I'm still not really getting the positive/negative spring. Seems like more complication than you need in an air-spring XC fork.
okay.. thanks. This is a starting point for me...and maybe I should do the same about searching for the specs for that particular shock. I was doing some reading on it last night and have found much negative feedback - mostly of the shock having too much flex
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Old 06-22-2009, 10:00 AM   #11323
Gummee!
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Joined: May 2004
Location: NoVA for now...
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Quote:
Originally Posted by Mercury264
Day of firsts on Saturday:

1. First ever puncture on a bicycle - yep, really.
2. First ever time I fell over while still clipped in. Why ? See 1

Tire just went flat (turns out the base of the valve stem ripped) and I was so engrossed in that I forget to unclip...oh shit, why isn't my foot coming out Bang, down I went...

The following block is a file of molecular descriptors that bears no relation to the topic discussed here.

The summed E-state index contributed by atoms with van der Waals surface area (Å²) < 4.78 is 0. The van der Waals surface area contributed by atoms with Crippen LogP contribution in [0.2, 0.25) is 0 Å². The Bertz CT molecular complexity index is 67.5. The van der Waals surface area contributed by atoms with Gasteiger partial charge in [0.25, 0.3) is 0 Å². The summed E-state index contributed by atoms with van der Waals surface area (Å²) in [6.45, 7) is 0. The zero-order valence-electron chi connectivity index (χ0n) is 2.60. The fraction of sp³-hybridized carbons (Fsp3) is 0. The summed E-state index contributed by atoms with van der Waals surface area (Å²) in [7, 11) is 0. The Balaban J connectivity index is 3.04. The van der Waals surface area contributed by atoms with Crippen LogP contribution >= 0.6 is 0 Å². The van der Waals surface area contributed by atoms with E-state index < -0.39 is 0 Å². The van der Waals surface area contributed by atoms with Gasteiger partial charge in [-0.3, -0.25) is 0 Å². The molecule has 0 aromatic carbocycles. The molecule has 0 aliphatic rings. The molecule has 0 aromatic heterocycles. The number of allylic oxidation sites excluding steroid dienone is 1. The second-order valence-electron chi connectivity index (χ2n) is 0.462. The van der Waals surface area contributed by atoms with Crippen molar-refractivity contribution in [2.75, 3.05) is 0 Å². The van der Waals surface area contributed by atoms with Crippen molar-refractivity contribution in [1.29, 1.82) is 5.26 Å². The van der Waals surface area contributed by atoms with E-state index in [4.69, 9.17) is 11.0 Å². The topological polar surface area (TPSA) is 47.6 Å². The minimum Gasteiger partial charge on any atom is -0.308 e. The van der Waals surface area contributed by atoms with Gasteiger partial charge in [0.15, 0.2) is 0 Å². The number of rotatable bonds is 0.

To compound that, I then screwed up my spare as I inflated it Had to get recovered so I only did 3 miles. I am thinking of carrying some CO2 cannisters as well as my pump - I friggin hate pumping tires up with it.

Weather here in New England has been atrocious the past month or so - I am seriously thinking of a. buying a mtn bike or b. breaking out my rollers again or c. all of the above.
I usually use the CO2 to get most of the pressure then top off with a pump. That's assuming there's a pump around.

Not to , but

M
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Old 06-22-2009, 10:04 AM   #11324
Gummee!
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Quote:
Originally Posted by playzNmud
okay.. thanks. This is a starting point for me...and maybe I should do the same about searching for the specs for that particular shock. I was doing some reading on it last night and have found much negative feedback - mostly of the shock having too much flex
You may also wanna change out the fork oil for something lighter as well.

I had an older SID. Not a bad riding fork, but yeah, they are flexy. 'Course weighing 100# less than I do, it may not be an issue with you.

M
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Old 06-22-2009, 10:06 AM   #11325
Mr Head
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Being light would probably be a good idea to lighten the oil up.

Oil volume and viscosity will affect the damping characteristics on a lighter guy than on heavier guys.

Get the spring and preload correct first. Then work the damping.